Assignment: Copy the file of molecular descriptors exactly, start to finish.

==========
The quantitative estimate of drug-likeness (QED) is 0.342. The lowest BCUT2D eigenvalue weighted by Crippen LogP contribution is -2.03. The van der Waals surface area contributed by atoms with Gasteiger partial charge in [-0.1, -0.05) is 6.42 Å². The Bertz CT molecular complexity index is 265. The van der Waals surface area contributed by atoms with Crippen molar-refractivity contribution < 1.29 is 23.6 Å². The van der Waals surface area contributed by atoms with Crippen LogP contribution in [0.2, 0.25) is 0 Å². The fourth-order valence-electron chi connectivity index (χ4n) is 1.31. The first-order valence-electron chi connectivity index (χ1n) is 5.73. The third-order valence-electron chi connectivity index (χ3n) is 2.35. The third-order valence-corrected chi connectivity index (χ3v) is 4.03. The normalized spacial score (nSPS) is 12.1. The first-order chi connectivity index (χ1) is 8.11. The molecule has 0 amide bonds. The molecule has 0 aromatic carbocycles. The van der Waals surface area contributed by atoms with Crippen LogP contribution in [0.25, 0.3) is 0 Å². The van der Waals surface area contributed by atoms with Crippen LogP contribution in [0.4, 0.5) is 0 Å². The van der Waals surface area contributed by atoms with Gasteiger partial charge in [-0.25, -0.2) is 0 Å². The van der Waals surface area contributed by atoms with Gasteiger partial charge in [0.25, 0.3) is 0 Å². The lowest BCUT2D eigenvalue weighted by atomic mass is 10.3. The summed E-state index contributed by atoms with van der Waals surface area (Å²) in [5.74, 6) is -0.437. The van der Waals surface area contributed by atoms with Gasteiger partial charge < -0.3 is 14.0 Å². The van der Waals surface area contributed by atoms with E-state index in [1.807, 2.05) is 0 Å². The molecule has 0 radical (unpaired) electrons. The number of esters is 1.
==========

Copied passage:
The quantitative estimate of drug-likeness (QED) is 0.342. The lowest BCUT2D eigenvalue weighted by Crippen LogP contribution is -2.03. The van der Waals surface area contributed by atoms with Gasteiger partial charge in [-0.1, -0.05) is 6.42 Å². The Bertz CT molecular complexity index is 265. The van der Waals surface area contributed by atoms with Crippen molar-refractivity contribution < 1.29 is 23.6 Å². The van der Waals surface area contributed by atoms with Crippen LogP contribution in [0.2, 0.25) is 0 Å². The fourth-order valence-electron chi connectivity index (χ4n) is 1.31. The first-order valence-electron chi connectivity index (χ1n) is 5.73. The third-order valence-electron chi connectivity index (χ3n) is 2.35. The third-order valence-corrected chi connectivity index (χ3v) is 4.03. The normalized spacial score (nSPS) is 12.1. The first-order chi connectivity index (χ1) is 8.11. The molecule has 0 amide bonds. The molecule has 0 aromatic carbocycles. The van der Waals surface area contributed by atoms with Crippen LogP contribution in [0.25, 0.3) is 0 Å². The van der Waals surface area contributed by atoms with Crippen LogP contribution in [0.4, 0.5) is 0 Å². The van der Waals surface area contributed by atoms with Gasteiger partial charge in [-0.25, -0.2) is 0 Å². The van der Waals surface area contributed by atoms with Gasteiger partial charge in [0.25, 0.3) is 0 Å². The lowest BCUT2D eigenvalue weighted by atomic mass is 10.3. The summed E-state index contributed by atoms with van der Waals surface area (Å²) in [5.74, 6) is -0.437. The van der Waals surface area contributed by atoms with Gasteiger partial charge < -0.3 is 14.0 Å². The van der Waals surface area contributed by atoms with E-state index in [1.807, 2.05) is 0 Å². The molecule has 0 radical (unpaired) electrons. The number of esters is 1.